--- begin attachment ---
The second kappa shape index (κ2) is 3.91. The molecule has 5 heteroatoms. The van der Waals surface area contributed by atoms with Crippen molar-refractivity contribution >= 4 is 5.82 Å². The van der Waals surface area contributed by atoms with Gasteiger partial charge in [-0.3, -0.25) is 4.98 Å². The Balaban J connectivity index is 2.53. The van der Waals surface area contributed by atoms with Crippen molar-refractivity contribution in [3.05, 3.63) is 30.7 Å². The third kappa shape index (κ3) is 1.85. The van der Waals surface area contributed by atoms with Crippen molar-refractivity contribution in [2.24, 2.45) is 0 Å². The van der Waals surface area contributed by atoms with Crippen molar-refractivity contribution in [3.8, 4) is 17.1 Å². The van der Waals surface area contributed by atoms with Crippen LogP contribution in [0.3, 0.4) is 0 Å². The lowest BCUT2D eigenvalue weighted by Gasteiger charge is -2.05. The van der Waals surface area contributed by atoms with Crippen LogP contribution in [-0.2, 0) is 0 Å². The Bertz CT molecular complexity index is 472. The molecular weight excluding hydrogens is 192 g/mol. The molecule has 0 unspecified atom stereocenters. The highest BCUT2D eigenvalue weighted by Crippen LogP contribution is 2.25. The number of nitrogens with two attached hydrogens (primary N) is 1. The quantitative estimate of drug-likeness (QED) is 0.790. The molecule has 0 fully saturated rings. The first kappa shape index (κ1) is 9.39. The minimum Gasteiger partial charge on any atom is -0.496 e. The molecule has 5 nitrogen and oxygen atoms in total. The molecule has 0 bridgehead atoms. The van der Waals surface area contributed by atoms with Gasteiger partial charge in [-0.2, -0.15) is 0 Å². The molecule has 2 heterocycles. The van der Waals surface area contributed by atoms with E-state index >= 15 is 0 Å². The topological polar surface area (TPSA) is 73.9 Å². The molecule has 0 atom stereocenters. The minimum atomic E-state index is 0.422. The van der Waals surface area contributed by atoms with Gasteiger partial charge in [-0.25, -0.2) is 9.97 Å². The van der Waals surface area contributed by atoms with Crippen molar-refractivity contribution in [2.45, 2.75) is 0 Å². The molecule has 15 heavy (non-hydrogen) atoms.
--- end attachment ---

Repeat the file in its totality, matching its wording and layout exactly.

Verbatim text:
The second kappa shape index (κ2) is 3.91. The molecule has 5 heteroatoms. The van der Waals surface area contributed by atoms with Crippen molar-refractivity contribution >= 4 is 5.82 Å². The van der Waals surface area contributed by atoms with Gasteiger partial charge in [-0.3, -0.25) is 4.98 Å². The Balaban J connectivity index is 2.53. The van der Waals surface area contributed by atoms with Crippen molar-refractivity contribution in [3.05, 3.63) is 30.7 Å². The third kappa shape index (κ3) is 1.85. The van der Waals surface area contributed by atoms with Crippen molar-refractivity contribution in [2.24, 2.45) is 0 Å². The van der Waals surface area contributed by atoms with Crippen molar-refractivity contribution in [3.8, 4) is 17.1 Å². The van der Waals surface area contributed by atoms with Crippen LogP contribution in [0.3, 0.4) is 0 Å². The lowest BCUT2D eigenvalue weighted by Gasteiger charge is -2.05. The van der Waals surface area contributed by atoms with Crippen LogP contribution in [-0.2, 0) is 0 Å². The Bertz CT molecular complexity index is 472. The molecular weight excluding hydrogens is 192 g/mol. The molecule has 0 unspecified atom stereocenters. The highest BCUT2D eigenvalue weighted by Crippen LogP contribution is 2.25. The number of nitrogens with two attached hydrogens (primary N) is 1. The quantitative estimate of drug-likeness (QED) is 0.790. The molecule has 0 fully saturated rings. The first kappa shape index (κ1) is 9.39. The minimum Gasteiger partial charge on any atom is -0.496 e. The molecule has 5 nitrogen and oxygen atoms in total. The molecule has 0 bridgehead atoms. The van der Waals surface area contributed by atoms with Gasteiger partial charge in [-0.2, -0.15) is 0 Å². The molecule has 2 heterocycles. The van der Waals surface area contributed by atoms with E-state index >= 15 is 0 Å². The topological polar surface area (TPSA) is 73.9 Å². The molecule has 0 atom stereocenters. The minimum atomic E-state index is 0.422. The van der Waals surface area contributed by atoms with Gasteiger partial charge in [-0.25, -0.2) is 9.97 Å². The van der Waals surface area contributed by atoms with Crippen molar-refractivity contribution in [2.45, 2.75) is 0 Å². The molecule has 15 heavy (non-hydrogen) atoms.